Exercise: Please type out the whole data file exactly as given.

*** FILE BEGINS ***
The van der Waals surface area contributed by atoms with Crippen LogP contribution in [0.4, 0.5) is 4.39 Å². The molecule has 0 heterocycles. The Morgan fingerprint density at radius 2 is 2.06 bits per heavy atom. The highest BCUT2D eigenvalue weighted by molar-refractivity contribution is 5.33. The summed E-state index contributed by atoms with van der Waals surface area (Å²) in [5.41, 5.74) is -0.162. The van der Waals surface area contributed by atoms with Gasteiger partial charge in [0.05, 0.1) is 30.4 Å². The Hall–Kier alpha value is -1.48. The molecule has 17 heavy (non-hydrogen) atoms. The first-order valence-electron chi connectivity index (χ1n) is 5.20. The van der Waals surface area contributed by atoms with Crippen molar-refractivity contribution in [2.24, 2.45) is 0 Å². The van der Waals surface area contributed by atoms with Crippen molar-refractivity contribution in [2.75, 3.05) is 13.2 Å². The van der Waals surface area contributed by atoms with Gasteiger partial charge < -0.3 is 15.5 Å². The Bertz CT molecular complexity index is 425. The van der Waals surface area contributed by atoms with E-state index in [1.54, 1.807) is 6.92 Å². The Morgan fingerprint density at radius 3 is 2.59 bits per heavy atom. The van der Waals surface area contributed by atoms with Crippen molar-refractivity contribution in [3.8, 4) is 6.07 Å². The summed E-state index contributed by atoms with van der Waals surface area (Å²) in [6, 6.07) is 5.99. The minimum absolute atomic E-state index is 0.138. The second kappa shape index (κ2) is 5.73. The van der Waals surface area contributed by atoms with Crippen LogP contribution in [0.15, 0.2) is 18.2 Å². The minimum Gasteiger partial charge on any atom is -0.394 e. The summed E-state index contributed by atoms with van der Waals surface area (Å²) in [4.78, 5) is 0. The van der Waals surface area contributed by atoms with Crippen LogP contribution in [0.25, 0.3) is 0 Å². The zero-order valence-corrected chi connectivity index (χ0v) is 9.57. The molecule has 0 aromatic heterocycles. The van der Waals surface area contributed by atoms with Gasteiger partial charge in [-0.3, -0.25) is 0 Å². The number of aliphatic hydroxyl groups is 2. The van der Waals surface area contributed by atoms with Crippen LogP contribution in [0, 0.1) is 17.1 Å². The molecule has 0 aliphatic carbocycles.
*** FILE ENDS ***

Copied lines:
The van der Waals surface area contributed by atoms with Crippen LogP contribution in [0.4, 0.5) is 4.39 Å². The molecule has 0 heterocycles. The Morgan fingerprint density at radius 2 is 2.06 bits per heavy atom. The highest BCUT2D eigenvalue weighted by molar-refractivity contribution is 5.33. The summed E-state index contributed by atoms with van der Waals surface area (Å²) in [5.41, 5.74) is -0.162. The van der Waals surface area contributed by atoms with Gasteiger partial charge in [0.05, 0.1) is 30.4 Å². The Hall–Kier alpha value is -1.48. The molecule has 17 heavy (non-hydrogen) atoms. The first-order valence-electron chi connectivity index (χ1n) is 5.20. The van der Waals surface area contributed by atoms with Crippen molar-refractivity contribution in [2.24, 2.45) is 0 Å². The van der Waals surface area contributed by atoms with Crippen molar-refractivity contribution in [2.75, 3.05) is 13.2 Å². The van der Waals surface area contributed by atoms with Gasteiger partial charge < -0.3 is 15.5 Å². The Bertz CT molecular complexity index is 425. The van der Waals surface area contributed by atoms with E-state index in [1.54, 1.807) is 6.92 Å². The Morgan fingerprint density at radius 3 is 2.59 bits per heavy atom. The van der Waals surface area contributed by atoms with Crippen molar-refractivity contribution in [3.8, 4) is 6.07 Å². The summed E-state index contributed by atoms with van der Waals surface area (Å²) in [6, 6.07) is 5.99. The minimum absolute atomic E-state index is 0.138. The second kappa shape index (κ2) is 5.73. The van der Waals surface area contributed by atoms with Crippen LogP contribution in [0.15, 0.2) is 18.2 Å². The minimum Gasteiger partial charge on any atom is -0.394 e. The summed E-state index contributed by atoms with van der Waals surface area (Å²) in [4.78, 5) is 0. The van der Waals surface area contributed by atoms with Crippen LogP contribution in [0.25, 0.3) is 0 Å². The zero-order valence-corrected chi connectivity index (χ0v) is 9.57. The molecule has 0 aromatic heterocycles. The van der Waals surface area contributed by atoms with Gasteiger partial charge in [-0.3, -0.25) is 0 Å². The number of aliphatic hydroxyl groups is 2. The van der Waals surface area contributed by atoms with Crippen LogP contribution in [0, 0.1) is 17.1 Å². The molecule has 0 aliphatic carbocycles.